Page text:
THERE is no reason why Ireland cannot allow companies to investigate drilling for shale gas, despite environmental and health concerns.
Head of the European Commission's climate change unit, Jos Delbeke, said there was sufficient legislation to protect the environment and that the EU had to look for alternative sources of energy, including by means of fracking.
The comments came just a week after the Government put a hold on granting any more licences for drilling by controversial hydraulic fracturing, commonly known as fracking.
There will be no new licences granted until a study of the process is completed by the EPA, which is unlikely to be completed before the middle of next year.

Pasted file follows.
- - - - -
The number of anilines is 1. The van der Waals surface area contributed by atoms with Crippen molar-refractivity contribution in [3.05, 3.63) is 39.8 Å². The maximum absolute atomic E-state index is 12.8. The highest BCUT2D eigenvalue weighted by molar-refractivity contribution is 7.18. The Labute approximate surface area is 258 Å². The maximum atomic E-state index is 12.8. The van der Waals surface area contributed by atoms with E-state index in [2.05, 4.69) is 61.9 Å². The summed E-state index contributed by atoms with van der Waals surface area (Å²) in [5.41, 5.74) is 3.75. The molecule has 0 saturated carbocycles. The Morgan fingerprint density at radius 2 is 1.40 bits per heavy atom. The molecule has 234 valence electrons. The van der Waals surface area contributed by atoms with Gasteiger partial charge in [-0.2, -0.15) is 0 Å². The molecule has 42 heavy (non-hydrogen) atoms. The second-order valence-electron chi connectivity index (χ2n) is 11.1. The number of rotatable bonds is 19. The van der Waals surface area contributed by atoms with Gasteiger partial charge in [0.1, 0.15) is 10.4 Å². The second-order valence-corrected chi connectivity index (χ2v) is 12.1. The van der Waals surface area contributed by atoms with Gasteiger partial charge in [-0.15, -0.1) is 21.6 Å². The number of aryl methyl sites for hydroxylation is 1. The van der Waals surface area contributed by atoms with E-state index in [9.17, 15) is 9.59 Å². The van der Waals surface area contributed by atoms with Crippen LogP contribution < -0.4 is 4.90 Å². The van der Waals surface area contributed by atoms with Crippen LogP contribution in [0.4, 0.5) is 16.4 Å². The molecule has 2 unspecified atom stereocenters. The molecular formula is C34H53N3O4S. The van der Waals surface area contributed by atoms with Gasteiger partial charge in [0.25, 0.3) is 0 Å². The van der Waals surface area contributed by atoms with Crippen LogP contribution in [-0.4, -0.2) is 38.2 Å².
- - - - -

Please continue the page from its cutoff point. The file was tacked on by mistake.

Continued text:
But speaking to the Irish Independent in advance of delivering a lecture on climate change in Dublin yesterday, Mr Delbeke said that imports of cheap coal from the United States had increased and that the Commission did not want to "kill off" shale gas exploration.
"We have very few energy resources of our own, and to what extent are we going to allow to continue to be reliant on the import of gas and oil?" Mr Delbeke said.
"As the European Commission, we take a neutral line. There is legislation in terms of pollution, and we do not want to kill off shale gas. If one of the member states want to go for it, why should we stop it?"
Mr Delbeke was in Dublin for the EU presidency meetings of environment and energy ministers.